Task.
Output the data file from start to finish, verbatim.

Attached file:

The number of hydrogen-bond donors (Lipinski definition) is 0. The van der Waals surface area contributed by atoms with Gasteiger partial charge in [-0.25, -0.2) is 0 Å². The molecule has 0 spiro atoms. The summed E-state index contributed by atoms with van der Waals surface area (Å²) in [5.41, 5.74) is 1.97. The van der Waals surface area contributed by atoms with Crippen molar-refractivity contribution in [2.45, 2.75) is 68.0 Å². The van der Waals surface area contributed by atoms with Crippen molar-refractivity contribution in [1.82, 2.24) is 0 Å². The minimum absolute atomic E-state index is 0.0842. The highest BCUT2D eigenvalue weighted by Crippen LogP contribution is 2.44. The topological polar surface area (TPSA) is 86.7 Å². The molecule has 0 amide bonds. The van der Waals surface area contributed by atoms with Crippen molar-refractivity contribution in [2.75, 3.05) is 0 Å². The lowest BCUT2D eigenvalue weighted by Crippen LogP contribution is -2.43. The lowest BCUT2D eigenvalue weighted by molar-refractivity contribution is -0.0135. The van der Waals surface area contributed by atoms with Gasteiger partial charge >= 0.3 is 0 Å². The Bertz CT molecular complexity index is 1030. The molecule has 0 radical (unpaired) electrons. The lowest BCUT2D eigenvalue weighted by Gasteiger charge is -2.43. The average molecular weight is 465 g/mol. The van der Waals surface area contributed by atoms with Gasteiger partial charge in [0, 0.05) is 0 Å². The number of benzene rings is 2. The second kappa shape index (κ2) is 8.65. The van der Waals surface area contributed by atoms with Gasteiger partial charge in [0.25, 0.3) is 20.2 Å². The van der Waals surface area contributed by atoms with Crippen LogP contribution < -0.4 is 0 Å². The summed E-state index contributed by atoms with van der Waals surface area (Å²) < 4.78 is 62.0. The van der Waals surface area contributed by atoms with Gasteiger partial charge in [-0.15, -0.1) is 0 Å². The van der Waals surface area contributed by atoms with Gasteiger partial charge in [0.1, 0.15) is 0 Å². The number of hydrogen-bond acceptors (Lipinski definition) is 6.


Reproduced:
The number of hydrogen-bond donors (Lipinski definition) is 0. The van der Waals surface area contributed by atoms with Gasteiger partial charge in [-0.25, -0.2) is 0 Å². The molecule has 0 spiro atoms. The summed E-state index contributed by atoms with van der Waals surface area (Å²) in [5.41, 5.74) is 1.97. The van der Waals surface area contributed by atoms with Crippen molar-refractivity contribution in [2.45, 2.75) is 68.0 Å². The van der Waals surface area contributed by atoms with Crippen molar-refractivity contribution in [1.82, 2.24) is 0 Å². The minimum absolute atomic E-state index is 0.0842. The highest BCUT2D eigenvalue weighted by Crippen LogP contribution is 2.44. The topological polar surface area (TPSA) is 86.7 Å². The molecule has 0 amide bonds. The van der Waals surface area contributed by atoms with Crippen molar-refractivity contribution in [2.75, 3.05) is 0 Å². The lowest BCUT2D eigenvalue weighted by Crippen LogP contribution is -2.43. The lowest BCUT2D eigenvalue weighted by molar-refractivity contribution is -0.0135. The van der Waals surface area contributed by atoms with Gasteiger partial charge >= 0.3 is 0 Å². The Bertz CT molecular complexity index is 1030. The molecule has 0 radical (unpaired) electrons. The lowest BCUT2D eigenvalue weighted by Gasteiger charge is -2.43. The average molecular weight is 465 g/mol. The van der Waals surface area contributed by atoms with Gasteiger partial charge in [0, 0.05) is 0 Å². The number of benzene rings is 2. The second kappa shape index (κ2) is 8.65. The van der Waals surface area contributed by atoms with Gasteiger partial charge in [0.25, 0.3) is 20.2 Å². The van der Waals surface area contributed by atoms with Crippen LogP contribution < -0.4 is 0 Å². The summed E-state index contributed by atoms with van der Waals surface area (Å²) < 4.78 is 62.0. The van der Waals surface area contributed by atoms with Gasteiger partial charge in [-0.15, -0.1) is 0 Å². The van der Waals surface area contributed by atoms with Gasteiger partial charge in [0.1, 0.15) is 0 Å². The number of hydrogen-bond acceptors (Lipinski definition) is 6.